People who require to dispose of solid waste utilize dumpsters. It is not All right to dump drinks or hazardous waste in dumpsters. It is specially not All right to do that with rented dumpsters. This will not be beneficial to the condition of this dumpster and furthermore, the fitness of the environment. Coloring and other these kinds of liquid materials that normally dry out can damage the receptacle because it could make it more substantial permanently and also cause different debris to obtain dried engrossed. Hazardous squander will damage the environment. That you is pretty home explanatory. Harmful waste, for example chemical squander, needs to possibly be disposed of appropriately to not additional pollute our earth. If you are seeking to dispose of a great deal of it then you ought not be using any dumpster.

... Those are the most convenient way to get rid of human waste items. Thanks to these kind of waste management companies pertaining to offering you dumpsters about rent wherein you may dumps different types of human squander produced in the construction web site such as removal food packages baskets manufactured from paper and so on."

So instead I drove up to the site and did a little local exploring. I found a new development under construction, wrote down the phone number pasted on the side of a roll-off dumpster, and an hour and $70 later, I had a drop-off scheduled for the next day.

Thursday, March 20, 2014

fieldwork map

A long time ago a little meme went around the geoblogosphere - states/countries you've been to. I thought it was time for an update. Geobloggers, what states (or countries) have you done fieldwork in? It would be interesting to see the general regions that folks have experience in...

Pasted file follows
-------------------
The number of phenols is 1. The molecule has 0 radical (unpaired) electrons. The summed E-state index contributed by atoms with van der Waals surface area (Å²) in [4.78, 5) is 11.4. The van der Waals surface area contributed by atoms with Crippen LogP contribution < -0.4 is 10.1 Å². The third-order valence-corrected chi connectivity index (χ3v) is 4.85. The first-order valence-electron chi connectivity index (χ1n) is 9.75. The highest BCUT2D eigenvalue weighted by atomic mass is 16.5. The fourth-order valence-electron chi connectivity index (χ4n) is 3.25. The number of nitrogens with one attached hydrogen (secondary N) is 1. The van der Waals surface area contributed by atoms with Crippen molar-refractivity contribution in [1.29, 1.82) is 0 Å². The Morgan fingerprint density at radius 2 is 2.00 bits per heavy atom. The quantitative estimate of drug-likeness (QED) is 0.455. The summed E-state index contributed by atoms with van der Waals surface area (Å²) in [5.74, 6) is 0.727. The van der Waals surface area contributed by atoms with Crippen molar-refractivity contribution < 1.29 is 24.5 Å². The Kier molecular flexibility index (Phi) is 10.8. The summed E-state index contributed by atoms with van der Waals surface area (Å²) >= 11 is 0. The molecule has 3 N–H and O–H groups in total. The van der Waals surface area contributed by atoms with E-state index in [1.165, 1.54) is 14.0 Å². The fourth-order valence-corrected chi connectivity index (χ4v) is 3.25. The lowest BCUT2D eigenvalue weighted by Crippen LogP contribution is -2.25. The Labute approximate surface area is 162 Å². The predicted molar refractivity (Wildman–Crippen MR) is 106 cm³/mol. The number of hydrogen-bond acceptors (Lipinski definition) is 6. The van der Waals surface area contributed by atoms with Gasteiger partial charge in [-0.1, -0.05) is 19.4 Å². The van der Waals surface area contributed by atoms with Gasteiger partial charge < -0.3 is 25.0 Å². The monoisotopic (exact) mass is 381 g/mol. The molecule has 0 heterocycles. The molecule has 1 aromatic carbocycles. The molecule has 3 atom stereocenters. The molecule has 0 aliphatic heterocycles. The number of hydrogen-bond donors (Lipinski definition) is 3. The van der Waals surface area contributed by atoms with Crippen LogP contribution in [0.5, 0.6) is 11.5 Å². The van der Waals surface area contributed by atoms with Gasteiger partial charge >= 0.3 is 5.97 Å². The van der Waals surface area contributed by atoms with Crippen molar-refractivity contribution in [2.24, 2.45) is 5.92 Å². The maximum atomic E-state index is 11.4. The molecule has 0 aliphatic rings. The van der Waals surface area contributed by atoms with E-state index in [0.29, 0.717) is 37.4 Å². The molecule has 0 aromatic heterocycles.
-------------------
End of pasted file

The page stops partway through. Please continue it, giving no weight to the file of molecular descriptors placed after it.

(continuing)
As you can see from mine below, I am indeed an east coast geologist. I've restricted my map to places I've done environmental investigations in (excluding undergrad and graduate fieldwork), but you can decide on your own definitions.

visited 13 states (26%)
Create your own visited map of The United States

Monday, March 17, 2014

the 21st report sez...

Most reports produced in the environmental consulting biz simply recycle the previous/most similar report and update whatever's changed.

We have lots of quarterly/annual/semiannual/5 year reports in the environmental biz. After you've done some sort of cleanup, or it's been determined that your mess is stable, not posing a danger to anybody right now, and the level of effort required to fix it would be all out of proportion to the achievable results, you need to demonstrate that the stuff remaining isn't moving and that there isn't some bit of it that you missed that could cause a problem. So you go out and collect a bunch of samples at the required interval, and then you send out the results. The length of time and the reporting frequency depend on the rules you're working under, but often once you show that not much is happening, you can adjust things so you're analyzing for fewer things, sampling less often, or perhaps just combining the results of several rounds into a single report. Before you can get into those arguments about streamlining, you're going to be analyzing for anything of interest and producing report after report after report.

Clients prefer that you not reinvent the wheel on each report, for two reasons. One, it's much cheaper. Two, it's easier to compare the old and new reports if they're essentially the same from year to year.